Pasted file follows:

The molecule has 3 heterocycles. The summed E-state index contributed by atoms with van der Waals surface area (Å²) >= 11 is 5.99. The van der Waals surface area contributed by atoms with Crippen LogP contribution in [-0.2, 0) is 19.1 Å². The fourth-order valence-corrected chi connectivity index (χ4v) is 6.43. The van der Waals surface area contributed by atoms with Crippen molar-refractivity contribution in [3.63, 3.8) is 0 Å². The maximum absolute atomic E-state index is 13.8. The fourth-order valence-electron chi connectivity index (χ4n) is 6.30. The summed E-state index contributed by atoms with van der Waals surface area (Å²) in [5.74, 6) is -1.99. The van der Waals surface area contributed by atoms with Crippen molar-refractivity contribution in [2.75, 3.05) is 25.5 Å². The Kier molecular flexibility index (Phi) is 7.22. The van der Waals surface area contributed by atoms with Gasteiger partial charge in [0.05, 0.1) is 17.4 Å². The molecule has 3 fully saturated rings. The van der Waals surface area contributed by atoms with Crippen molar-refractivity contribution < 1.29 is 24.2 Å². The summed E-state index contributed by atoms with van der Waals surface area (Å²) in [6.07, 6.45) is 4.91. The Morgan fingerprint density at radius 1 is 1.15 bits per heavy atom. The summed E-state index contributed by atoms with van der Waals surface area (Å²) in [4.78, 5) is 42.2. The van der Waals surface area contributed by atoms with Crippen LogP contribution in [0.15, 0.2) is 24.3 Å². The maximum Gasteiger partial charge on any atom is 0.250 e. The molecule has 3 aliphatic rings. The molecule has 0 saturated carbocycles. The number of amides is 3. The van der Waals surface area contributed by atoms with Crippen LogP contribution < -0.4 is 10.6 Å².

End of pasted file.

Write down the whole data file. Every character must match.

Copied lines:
The molecule has 3 heterocycles. The summed E-state index contributed by atoms with van der Waals surface area (Å²) >= 11 is 5.99. The van der Waals surface area contributed by atoms with Crippen LogP contribution in [-0.2, 0) is 19.1 Å². The fourth-order valence-corrected chi connectivity index (χ4v) is 6.43. The van der Waals surface area contributed by atoms with Crippen molar-refractivity contribution in [3.63, 3.8) is 0 Å². The maximum absolute atomic E-state index is 13.8. The fourth-order valence-electron chi connectivity index (χ4n) is 6.30. The summed E-state index contributed by atoms with van der Waals surface area (Å²) in [5.74, 6) is -1.99. The van der Waals surface area contributed by atoms with Crippen molar-refractivity contribution in [2.75, 3.05) is 25.5 Å². The Kier molecular flexibility index (Phi) is 7.22. The van der Waals surface area contributed by atoms with Gasteiger partial charge in [0.05, 0.1) is 17.4 Å². The molecule has 3 fully saturated rings. The van der Waals surface area contributed by atoms with Crippen molar-refractivity contribution < 1.29 is 24.2 Å². The summed E-state index contributed by atoms with van der Waals surface area (Å²) in [6.07, 6.45) is 4.91. The Morgan fingerprint density at radius 1 is 1.15 bits per heavy atom. The summed E-state index contributed by atoms with van der Waals surface area (Å²) in [4.78, 5) is 42.2. The van der Waals surface area contributed by atoms with Crippen LogP contribution in [0.15, 0.2) is 24.3 Å². The maximum Gasteiger partial charge on any atom is 0.250 e. The molecule has 3 aliphatic rings. The molecule has 0 saturated carbocycles. The number of amides is 3. The van der Waals surface area contributed by atoms with Crippen LogP contribution < -0.4 is 10.6 Å².